The Controversial Economics of Abortion Law [WSJ]
A group of 240 female researchers who oppose abortion have filed an amicus brief saying that abortion access sets women back. They argue that the legalization of abortion coincided with more women falling into poverty, women reporting lower levels of happiness in surveys and fewer women saying they were in satisfying, long-term relationships.
An opposing group of 154 economists filed their own amicus brief in response, stating that “there is a substantial body of well-developed and credible research” contradicting the anti-abortion brief. They argue that in giving women more control over their child-bearing preferences, abortion legalization led to a range of social and economic benefits for women, including higher educational attainment and more job opportunities.
JPMorgan midyear outlook shocker sees S&P 500 roundtrip to new record [CNBC Pro]
The stock market will likely erase its 2022 losses in the second half as inflation declines and the U.S. economy skirts a recession, according to a top strategist at JPMorgan.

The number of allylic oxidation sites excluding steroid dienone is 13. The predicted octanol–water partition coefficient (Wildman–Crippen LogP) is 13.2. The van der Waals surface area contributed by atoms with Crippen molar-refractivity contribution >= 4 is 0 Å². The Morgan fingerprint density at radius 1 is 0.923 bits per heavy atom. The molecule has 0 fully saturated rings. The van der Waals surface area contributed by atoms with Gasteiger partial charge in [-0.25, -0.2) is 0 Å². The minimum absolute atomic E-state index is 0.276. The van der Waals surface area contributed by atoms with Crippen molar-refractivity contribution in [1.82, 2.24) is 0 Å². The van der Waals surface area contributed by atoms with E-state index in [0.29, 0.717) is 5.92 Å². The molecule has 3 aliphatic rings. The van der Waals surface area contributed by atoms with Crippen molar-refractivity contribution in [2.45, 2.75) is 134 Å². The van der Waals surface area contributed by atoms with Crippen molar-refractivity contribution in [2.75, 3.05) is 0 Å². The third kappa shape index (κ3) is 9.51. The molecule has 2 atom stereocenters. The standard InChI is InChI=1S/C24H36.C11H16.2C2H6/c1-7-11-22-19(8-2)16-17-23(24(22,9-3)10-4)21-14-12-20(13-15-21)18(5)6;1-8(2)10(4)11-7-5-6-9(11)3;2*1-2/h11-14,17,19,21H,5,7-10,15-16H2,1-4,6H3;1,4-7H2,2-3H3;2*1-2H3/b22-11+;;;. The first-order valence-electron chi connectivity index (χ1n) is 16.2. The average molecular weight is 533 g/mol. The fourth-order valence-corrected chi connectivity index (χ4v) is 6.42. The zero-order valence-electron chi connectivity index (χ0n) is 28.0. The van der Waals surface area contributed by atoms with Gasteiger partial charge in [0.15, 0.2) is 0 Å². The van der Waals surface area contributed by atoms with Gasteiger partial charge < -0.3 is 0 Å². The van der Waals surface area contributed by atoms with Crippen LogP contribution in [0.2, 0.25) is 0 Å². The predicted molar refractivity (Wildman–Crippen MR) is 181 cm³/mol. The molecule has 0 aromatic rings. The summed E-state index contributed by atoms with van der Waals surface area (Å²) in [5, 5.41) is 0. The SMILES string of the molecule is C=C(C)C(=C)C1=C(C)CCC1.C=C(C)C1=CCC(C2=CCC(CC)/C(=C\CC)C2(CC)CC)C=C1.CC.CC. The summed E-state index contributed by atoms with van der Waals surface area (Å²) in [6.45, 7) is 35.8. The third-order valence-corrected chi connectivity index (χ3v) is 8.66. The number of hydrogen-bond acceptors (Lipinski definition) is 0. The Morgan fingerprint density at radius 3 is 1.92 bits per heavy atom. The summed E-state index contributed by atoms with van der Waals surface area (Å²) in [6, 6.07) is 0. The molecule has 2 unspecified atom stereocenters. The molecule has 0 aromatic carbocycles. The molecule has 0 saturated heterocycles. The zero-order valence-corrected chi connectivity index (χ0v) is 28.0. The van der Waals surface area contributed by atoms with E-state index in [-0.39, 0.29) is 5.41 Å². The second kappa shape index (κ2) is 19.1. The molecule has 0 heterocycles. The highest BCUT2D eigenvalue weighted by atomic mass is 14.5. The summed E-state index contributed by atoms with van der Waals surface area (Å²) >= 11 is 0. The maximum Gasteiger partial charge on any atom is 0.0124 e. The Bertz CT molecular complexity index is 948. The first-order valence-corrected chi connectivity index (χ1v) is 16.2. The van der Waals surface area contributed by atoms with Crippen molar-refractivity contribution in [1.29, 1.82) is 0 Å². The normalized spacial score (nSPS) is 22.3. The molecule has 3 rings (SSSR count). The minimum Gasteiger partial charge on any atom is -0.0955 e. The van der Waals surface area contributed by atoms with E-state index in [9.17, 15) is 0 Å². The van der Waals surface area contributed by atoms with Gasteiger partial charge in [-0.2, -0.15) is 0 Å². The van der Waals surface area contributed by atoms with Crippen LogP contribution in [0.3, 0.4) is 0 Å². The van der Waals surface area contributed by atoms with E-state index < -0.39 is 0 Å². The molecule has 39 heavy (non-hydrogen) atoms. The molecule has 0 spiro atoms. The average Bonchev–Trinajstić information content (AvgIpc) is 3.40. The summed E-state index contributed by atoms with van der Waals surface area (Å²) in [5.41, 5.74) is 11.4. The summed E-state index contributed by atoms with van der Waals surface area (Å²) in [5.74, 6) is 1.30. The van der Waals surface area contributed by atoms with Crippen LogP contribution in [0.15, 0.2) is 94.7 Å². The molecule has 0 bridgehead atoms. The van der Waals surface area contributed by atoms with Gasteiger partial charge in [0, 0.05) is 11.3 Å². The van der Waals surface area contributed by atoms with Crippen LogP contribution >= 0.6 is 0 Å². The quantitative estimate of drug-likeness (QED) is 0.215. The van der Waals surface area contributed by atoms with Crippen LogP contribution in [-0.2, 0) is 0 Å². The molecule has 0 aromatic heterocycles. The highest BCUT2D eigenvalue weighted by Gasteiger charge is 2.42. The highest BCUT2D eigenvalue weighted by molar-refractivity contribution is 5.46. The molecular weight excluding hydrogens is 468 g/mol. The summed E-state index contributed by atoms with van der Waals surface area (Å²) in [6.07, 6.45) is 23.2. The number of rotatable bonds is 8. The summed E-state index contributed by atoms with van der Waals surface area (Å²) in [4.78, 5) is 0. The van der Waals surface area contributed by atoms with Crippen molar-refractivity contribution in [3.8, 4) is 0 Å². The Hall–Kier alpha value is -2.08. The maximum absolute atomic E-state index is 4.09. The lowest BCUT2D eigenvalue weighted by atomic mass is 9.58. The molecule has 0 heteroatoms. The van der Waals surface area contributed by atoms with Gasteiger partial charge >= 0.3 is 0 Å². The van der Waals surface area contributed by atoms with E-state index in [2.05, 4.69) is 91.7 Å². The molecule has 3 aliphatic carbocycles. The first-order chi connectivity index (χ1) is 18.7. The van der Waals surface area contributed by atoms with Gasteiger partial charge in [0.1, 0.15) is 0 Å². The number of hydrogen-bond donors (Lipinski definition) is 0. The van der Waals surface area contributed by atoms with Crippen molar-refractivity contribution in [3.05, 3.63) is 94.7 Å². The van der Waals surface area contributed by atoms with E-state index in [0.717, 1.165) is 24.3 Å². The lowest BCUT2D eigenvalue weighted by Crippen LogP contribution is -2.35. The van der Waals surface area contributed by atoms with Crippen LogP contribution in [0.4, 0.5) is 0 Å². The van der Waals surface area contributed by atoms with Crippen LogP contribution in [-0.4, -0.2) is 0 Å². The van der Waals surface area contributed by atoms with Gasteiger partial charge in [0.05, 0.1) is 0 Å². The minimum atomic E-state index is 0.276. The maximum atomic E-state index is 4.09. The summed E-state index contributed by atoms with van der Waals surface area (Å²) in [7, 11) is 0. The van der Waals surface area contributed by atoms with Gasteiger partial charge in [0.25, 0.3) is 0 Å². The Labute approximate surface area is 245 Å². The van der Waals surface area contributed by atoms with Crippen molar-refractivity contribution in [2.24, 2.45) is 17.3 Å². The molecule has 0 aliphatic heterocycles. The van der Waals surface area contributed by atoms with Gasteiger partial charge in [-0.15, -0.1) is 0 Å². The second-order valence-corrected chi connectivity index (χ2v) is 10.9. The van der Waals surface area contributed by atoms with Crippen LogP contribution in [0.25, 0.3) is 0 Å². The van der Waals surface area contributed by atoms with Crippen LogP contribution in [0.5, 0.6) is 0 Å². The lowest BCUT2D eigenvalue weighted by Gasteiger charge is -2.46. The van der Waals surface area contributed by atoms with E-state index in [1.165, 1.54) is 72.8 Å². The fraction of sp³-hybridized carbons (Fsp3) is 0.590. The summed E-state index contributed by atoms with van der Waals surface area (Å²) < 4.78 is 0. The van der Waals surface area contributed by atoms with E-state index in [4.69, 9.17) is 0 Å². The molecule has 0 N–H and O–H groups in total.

Zendesk drama concludes with $10.2 billion private equity acquisition [TechCrunch via Yahoo!]
It turned down a $17 billion acquisition in February believing it was worth more…. But the SaaS market has shifted dramatically over the last few months, and Zendesk has been caught in the middle of it in a maelstrom of investor drama. Earlier this month, the company concluded it would stay independent, a move that caused the stock price to plunge.
Juul’s Hedge Fund Investors Avoid Disaster [II]
Despite the huge valuation hit taken by the e-cigarette maker, most funds that invested early have avoided the pain suffered by Altria.
Bausch Health Names Hedge Fund Billionaire Paulson Chairman [Bloomberg]
Paulson, who is also the company’s second-largest shareholder, starts immediately…. Once known as Valeant Pharmaceuticals, the company rebranded in 2018 in the wake of a public outcry over drug price hikes and the conviction of a former executive for accepting a bribe.
Republican draft bill would tighten rules for finance firms using customer information [CNBC]
The discussion draft would require the financial institutions to tell customers when their nonpublic personal information is being collected, not just when it’s being disclosed to third parties.
It also would allow consumers to tell financial institutions and data aggregators to stop collecting their data or delete the data they have. In addition, it would expand the definition of personally identifiable nonpublic information subject to the law and companies covered by the bill would have to give consumers the ability to opt out of data collection if it isn’t necessary to provide service.